Tony La Russa wants to talk about agendas. That's his word: agendas.

The St. Louis Cardinals' manager said he warned his players about the media and possible "agendas" as reporting continued on the death of relief pitcher Josh Hancock early Sunday morning. Reporters, he said, according to the St. Louis Post-Dispatch, might "want to turn this into . . . some kind of story that's not all sweet. I've already seen signs of that. I'm sitting here listening."

La Russa gestured with the fungo bat he happened to be holding.

"The first time I hear insincerity," he said, "I'll start swinging this fungo, because it doesn't have its place."

Let's keep it sincere, then, when we examine La Russa's own agenda and how it might have factored into the events that led to Hancock's fatal accident.

The Post-Dispatch reported in yesterday's editions that Hancock was involved in another serious accident about 5:30 a.m. Thursday. That's a little under three days before he died. According to police officials, Hancock's SUV rolled into an intersection on the Illinois side of the Mississippi River and was struck by a tractor-trailer.

Hancock, 29, was not cited by the officer on the scene. He was driving near a cluster of nightclubs and strip bars that stay open until 5 a.m. - three hours after last call on the Missouri side of the river.

The truck sheared off Hancock's front bumper and damaged his radiator. That's why he was driving a rented SUV when he died.

"Just another inch or so and he could have died two days earlier, because that tractor-trailer was traveling about 45 to 50 m.p.h.," the police chief of Sauget, Ill., Patrick Delaney, told the Post-Dispatch.

The Cardinals had a day game Thursday. Hancock was late for it. Teammates, remembering all too well the sudden death of pitcher Darryl Kile in 2002, nervously called Hancock a number of times. When he showed up, team sources told the Post-Dispatch, he was too hung over to pitch.

It is not clear whether La Russa knew the full story of the Thursday accident. He declined to answer a direct question about that on Monday. According to the paper's story, Hancock told people he was fined $500 for being late.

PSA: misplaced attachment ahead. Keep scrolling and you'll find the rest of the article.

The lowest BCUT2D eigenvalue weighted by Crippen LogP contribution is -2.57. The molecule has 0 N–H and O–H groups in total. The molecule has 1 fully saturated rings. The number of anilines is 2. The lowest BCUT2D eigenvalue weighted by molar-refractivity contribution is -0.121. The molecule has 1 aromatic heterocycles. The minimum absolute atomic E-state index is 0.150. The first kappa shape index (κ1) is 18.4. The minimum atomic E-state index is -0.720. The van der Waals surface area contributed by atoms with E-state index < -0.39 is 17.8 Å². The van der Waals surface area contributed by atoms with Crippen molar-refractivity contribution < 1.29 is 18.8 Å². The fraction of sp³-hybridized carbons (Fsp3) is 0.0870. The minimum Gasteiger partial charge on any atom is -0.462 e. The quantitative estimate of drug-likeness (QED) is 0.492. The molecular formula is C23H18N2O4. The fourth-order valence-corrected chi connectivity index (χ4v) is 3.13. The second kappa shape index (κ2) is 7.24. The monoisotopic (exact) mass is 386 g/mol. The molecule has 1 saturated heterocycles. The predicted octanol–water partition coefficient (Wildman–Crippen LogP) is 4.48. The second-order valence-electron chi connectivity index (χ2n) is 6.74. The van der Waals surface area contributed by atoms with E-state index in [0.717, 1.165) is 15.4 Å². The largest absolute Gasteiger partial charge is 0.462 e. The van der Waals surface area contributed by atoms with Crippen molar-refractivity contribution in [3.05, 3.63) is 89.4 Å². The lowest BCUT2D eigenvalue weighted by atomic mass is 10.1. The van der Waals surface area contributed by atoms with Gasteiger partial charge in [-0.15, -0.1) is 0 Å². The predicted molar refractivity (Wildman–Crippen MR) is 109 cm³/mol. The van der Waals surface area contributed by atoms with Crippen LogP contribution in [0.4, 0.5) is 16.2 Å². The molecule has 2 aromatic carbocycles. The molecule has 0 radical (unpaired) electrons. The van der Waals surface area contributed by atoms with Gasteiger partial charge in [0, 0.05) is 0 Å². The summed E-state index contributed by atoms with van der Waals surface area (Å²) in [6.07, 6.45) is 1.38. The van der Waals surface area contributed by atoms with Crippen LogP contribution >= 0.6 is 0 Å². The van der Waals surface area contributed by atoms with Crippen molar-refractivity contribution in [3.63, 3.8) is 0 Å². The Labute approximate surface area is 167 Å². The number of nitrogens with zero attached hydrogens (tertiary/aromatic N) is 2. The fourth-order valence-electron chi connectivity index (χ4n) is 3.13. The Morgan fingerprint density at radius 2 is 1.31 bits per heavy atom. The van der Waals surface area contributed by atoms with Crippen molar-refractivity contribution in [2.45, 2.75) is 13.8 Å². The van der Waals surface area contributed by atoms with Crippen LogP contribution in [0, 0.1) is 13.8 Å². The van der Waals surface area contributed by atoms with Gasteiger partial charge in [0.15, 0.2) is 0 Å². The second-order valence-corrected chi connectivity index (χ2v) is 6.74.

The official word from the Cardinals on Thursday: Hancock thought the game was later and, having just purchased a new, comfy bed, simply overslept. La Russa himself, according to the Post-Dispatch, said: "It's not worth discussing. It's personal and not baseball-related."

Toxicology reports from the night of Hancock's fatal accident are not yet ready. But the newspaper's account of the hours preceding the crash, citing eyewitness accounts, reads like any typical night out after a major-league game. The pitcher had been seen drinking in one bar-restaurant - the manager felt compelled to ask if he wanted a cab, which tells you something - and left for another. He was on his way to meet teammates at a third when the SUV crashed into the back of a 26,000-pound tow truck.

It is part of the game's culture. You play hard, you go out and drink. Sometimes you drink too much. It is also part of the game's culture to cover up when someone makes a mistake. Hung-over players are sometimes scratched from the lineup for some vague reason. A sore ankle. A case of the flu.

The point is that everyone went out of his way to cover for Hancock on Thursday. Reporters with their agenda - to find out what really happened and write about it - were given a cheerful lie. Keep that in mind if you're uneasy about reporting what unnamed sources said. The team had a chance to be forthright, and chose not to.

Here's the picture that emerges. After a scary near-miss that may have involved alcohol, Hancock went out drinking two nights later and got killed. There is no "sweet story" here, whatever La Russa thinks. Of course, on Thursday, he thought Hancock's absence from the ballpark was "not worth discussing."

A few months ago, La Russa was cited for driving under the influence while in Florida for spring training. The publicity that caused had to be a terrible, humbling experience for such a proud man. Could that make him want to spare a young player from the same kind of experience? Maybe. Or maybe he really didn't know what happened. It's possible.

You wonder if a newspaper story about Hancock's first wee-hours accident, or a DUI arrest, would have changed his behavior just a couple of nights later.

You wonder if, had the agenda been to hold him accountable instead of to cover for him, things might have been different.

You wonder how many rules were bent for him before Hancock ran into some of those rules that don't bend for anyone.

It's enough to make you want to swing a fungo bat at something.